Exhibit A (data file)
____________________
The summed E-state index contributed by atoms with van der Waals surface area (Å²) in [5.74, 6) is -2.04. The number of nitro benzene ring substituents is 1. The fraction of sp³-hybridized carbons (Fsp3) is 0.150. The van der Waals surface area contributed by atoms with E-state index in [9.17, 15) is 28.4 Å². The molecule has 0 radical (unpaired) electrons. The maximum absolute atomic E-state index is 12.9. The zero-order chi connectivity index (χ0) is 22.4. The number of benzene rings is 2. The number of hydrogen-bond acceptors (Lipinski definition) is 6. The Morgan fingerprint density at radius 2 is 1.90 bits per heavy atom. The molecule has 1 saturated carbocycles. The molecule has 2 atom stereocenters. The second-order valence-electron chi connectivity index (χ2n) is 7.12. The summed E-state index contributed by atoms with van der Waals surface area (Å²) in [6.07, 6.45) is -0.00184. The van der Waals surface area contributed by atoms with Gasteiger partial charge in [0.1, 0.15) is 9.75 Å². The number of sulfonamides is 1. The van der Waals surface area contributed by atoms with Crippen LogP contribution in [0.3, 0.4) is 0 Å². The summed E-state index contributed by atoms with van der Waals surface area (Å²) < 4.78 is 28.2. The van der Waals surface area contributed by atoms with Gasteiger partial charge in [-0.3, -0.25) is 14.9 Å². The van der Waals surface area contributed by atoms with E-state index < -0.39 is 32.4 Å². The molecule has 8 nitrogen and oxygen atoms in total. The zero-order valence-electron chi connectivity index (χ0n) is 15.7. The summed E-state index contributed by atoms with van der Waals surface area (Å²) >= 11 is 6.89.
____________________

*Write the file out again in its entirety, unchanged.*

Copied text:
The summed E-state index contributed by atoms with van der Waals surface area (Å²) in [5.74, 6) is -2.04. The number of nitro benzene ring substituents is 1. The fraction of sp³-hybridized carbons (Fsp3) is 0.150. The van der Waals surface area contributed by atoms with E-state index in [9.17, 15) is 28.4 Å². The molecule has 0 radical (unpaired) electrons. The maximum absolute atomic E-state index is 12.9. The zero-order chi connectivity index (χ0) is 22.4. The number of benzene rings is 2. The number of hydrogen-bond acceptors (Lipinski definition) is 6. The Morgan fingerprint density at radius 2 is 1.90 bits per heavy atom. The molecule has 1 saturated carbocycles. The molecule has 2 atom stereocenters. The second-order valence-electron chi connectivity index (χ2n) is 7.12. The summed E-state index contributed by atoms with van der Waals surface area (Å²) in [6.07, 6.45) is -0.00184. The van der Waals surface area contributed by atoms with Gasteiger partial charge in [0.1, 0.15) is 9.75 Å². The number of sulfonamides is 1. The van der Waals surface area contributed by atoms with Crippen LogP contribution in [0.3, 0.4) is 0 Å². The summed E-state index contributed by atoms with van der Waals surface area (Å²) < 4.78 is 28.2. The van der Waals surface area contributed by atoms with Gasteiger partial charge in [-0.3, -0.25) is 14.9 Å². The van der Waals surface area contributed by atoms with E-state index < -0.39 is 32.4 Å². The molecule has 8 nitrogen and oxygen atoms in total. The zero-order valence-electron chi connectivity index (χ0n) is 15.7. The summed E-state index contributed by atoms with van der Waals surface area (Å²) >= 11 is 6.89.